More Doubts About 30-Year Fixed Rate Mortgages

Here is some further heretical thinking on 30-year fixed rate mortgages from, believe it or not, an economist who works for the federal government’s housing cabal. His name is Patrick Lawler and he works for the Federal Housing Finance Agency.

James R. Hagerty wrote of Mr. Lawler’s comments in the WSJ Developments blog. Here is the gist of what he had to say from Mr. Hagerty:

Now, Americans are very attached to their 30-year fixed-rate freely prepayable mortgages. They like not having to fuss about the possibility of 28% interest rates in 2032, even though most of us will move or die long before then. They love to refinance every time rates drop and then brag to their neighbors about how much they are saving per month.

What they don’t stop to realize often enough is that they are paying a very large price for that privilege– twice.

In the first place, mortgage rates are higher than they otherwise would be. That’s because lenders and mortgage investors must build in protection for the risk that we will prepay and stick them with a lower yield than they were anticipating. Mr. Lawler estimates that Americans pay at least an extra 0.25 to 0.50 percentage point in rates because of this option to prepay without penalty. They also pay another premium-–sometimes a percentage point or two–for having a long-term fixed rate. Over 30 years, that translates into some real money, but no one ever mentions that when bragging to the neighbor.

In the second place, our nation has created the likes of Fannie, Freddie and the FHA to facilitate these oddball 30-year fixed-rate loans, which aren’t normally provided by the private market. For a long while, that seemed like a free lunch. Fannie and Freddie, we were told, were far better able to handle those complex risks than we dumb consumers ever could. But since the government had to rescue Fannie and Freddie in 2008, the taxpayers’ tab for this indigestible lunch has swollen to $145 billion, and it’s still rising. So that’s the second time we’ll pay for our irrational love of American-style mortgages – only this time, we all pay, not just mortgage borrowers.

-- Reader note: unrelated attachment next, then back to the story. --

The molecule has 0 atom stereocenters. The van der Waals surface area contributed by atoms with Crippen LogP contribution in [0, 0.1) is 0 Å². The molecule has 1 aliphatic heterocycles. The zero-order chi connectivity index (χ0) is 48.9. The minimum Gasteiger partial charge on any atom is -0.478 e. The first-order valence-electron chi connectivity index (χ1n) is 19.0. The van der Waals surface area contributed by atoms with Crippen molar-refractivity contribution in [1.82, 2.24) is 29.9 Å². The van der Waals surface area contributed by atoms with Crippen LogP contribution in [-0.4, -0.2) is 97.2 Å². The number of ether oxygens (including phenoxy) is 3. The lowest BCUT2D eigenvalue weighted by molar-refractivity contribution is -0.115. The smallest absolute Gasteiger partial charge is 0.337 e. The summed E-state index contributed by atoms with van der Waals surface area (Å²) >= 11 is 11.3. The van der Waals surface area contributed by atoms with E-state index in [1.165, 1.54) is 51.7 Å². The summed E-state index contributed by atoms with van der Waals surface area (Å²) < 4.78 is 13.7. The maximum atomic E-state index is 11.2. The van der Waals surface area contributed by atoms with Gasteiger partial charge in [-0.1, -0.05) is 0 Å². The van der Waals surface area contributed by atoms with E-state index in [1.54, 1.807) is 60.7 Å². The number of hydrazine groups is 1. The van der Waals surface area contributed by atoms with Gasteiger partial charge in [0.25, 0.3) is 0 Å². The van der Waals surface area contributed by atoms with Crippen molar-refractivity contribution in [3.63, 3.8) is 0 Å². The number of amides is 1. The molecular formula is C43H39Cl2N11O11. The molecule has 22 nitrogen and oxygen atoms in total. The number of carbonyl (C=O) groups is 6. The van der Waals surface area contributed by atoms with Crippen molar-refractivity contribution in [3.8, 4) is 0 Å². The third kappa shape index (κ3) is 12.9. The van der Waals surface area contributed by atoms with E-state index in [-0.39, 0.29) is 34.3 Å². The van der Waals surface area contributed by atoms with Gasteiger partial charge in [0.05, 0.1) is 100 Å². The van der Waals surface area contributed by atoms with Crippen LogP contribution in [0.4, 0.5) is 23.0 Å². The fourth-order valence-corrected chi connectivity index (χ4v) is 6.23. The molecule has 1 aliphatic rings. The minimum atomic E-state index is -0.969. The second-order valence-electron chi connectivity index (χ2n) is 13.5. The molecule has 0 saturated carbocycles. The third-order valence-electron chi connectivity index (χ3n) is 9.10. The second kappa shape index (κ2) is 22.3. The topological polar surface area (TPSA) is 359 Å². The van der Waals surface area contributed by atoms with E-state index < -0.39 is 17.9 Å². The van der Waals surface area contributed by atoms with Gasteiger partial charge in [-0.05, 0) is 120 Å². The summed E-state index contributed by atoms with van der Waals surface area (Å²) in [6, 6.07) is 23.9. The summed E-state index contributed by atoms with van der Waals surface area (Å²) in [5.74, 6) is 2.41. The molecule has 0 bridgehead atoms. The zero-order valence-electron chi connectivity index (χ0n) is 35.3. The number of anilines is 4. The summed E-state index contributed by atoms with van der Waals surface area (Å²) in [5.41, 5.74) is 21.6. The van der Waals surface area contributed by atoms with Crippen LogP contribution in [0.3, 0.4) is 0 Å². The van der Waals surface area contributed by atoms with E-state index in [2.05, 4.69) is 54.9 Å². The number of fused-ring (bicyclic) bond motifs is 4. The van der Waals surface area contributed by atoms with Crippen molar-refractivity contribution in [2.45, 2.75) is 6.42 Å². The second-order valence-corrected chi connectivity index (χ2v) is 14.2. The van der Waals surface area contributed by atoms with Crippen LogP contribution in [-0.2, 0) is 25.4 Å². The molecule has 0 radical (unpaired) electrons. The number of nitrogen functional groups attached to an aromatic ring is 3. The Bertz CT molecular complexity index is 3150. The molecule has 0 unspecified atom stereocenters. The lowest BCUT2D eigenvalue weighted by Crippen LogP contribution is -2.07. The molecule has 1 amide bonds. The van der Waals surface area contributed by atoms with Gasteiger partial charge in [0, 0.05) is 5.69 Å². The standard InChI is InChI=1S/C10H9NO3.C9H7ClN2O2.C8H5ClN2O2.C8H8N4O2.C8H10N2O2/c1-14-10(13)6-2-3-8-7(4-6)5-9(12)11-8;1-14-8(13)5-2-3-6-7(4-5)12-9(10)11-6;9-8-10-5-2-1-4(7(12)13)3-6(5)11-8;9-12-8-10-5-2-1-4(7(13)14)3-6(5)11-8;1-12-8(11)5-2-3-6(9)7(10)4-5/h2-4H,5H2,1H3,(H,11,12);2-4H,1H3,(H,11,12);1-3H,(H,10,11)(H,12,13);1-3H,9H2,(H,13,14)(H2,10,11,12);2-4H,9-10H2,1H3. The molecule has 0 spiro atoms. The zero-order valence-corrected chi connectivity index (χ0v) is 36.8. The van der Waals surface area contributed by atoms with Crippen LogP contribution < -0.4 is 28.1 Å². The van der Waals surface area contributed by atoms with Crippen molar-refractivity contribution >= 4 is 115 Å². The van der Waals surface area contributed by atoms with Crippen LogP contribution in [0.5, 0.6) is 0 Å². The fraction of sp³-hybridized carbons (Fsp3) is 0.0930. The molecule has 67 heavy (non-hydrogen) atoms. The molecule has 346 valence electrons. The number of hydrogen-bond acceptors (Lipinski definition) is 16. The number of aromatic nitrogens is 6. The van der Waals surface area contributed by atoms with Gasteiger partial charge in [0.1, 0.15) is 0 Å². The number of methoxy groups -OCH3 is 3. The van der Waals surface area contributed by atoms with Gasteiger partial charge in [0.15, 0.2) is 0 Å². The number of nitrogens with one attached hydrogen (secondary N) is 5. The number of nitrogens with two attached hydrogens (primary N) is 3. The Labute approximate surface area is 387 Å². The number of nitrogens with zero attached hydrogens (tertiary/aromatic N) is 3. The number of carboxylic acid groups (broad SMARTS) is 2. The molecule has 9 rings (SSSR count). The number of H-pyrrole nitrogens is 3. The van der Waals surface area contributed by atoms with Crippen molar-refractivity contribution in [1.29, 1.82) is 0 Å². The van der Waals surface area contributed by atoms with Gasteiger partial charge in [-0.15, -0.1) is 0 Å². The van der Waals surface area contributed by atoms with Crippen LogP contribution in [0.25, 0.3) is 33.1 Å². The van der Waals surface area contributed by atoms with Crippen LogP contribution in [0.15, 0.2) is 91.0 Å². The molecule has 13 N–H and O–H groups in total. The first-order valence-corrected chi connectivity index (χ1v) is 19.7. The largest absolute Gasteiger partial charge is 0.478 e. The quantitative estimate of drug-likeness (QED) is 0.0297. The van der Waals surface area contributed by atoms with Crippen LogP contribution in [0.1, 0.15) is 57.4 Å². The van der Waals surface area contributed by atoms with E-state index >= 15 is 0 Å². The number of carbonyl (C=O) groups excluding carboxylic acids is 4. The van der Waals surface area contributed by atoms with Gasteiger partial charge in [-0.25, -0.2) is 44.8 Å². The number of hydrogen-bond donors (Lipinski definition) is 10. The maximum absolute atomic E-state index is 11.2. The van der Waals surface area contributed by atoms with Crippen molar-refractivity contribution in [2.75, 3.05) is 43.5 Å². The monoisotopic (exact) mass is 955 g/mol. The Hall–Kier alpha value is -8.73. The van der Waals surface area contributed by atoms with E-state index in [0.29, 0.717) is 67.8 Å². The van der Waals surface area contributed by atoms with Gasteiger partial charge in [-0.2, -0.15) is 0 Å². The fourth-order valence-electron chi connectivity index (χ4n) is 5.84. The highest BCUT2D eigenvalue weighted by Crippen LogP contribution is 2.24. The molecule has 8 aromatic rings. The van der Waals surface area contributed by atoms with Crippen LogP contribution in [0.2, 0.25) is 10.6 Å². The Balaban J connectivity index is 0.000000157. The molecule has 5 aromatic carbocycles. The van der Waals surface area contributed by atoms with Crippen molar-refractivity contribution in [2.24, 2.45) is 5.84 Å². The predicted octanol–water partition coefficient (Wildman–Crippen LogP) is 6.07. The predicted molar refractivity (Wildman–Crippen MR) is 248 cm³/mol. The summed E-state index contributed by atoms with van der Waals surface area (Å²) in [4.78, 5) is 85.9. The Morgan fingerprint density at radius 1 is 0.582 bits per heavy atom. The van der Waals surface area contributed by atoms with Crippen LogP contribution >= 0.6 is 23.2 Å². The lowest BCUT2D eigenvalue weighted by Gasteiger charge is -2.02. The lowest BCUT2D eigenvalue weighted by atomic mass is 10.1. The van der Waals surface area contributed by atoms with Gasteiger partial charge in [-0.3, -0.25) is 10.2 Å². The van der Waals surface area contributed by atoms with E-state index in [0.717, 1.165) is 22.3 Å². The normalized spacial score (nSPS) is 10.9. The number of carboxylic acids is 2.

Meanwhile, other wealthy nations–notably Canada–do without our kind of mortgages and yet somehow manage to have homeownership rates similar to ours. They do not pretend that there are risk-free ways to buy houses on credit.

Apparently Mr. Lawler wasn’t content to stop with a criticism of our infatuation with the 30-year mortgage. He went further and suggested that we could do quite well without Fannie and Freddie at all:

Mr. Lawler then skewered one of the favorite arguments of those who assert that we need Fannie and Freddie–their ability to borrow money all over the world, drawing in foreigners’ savings to finance ever-larger McMansions (which then need to be filled with Asian gadgets and European gewgaws). But why exactly do we need all of that foreign investment in our mortgages? Mr. Lawler asked: “A good case can be made that we massively over-invest in housing.” Indeed, we might be better off investing any money foreigners lend us in something that would help us sell more of our goods and services to those foreigners so we can hope to pay them back one day.

You might want to click through to a post I put up a couple of weeks ago that reviewed the thoughts of Arnold Kling on the 30-year fixed rate mortgage. I said at that time, with little hope that it would happen, it would be refreshing to see more discussion along these lines as we figure out what to do with the GSEs.

Given the amount of propaganda which surrounds the 30-year fixed rate mortgage, I doubt seriously that you can convince the home buying public that there are better alternatives. For that reason alone, I’m pretty sure that it’s likely to be the mainstay of mortgage finance. But at least there are some willing to step up and question its usefulness and if that sparks a broader, open discussion about what to do with housing finance than so much the better.

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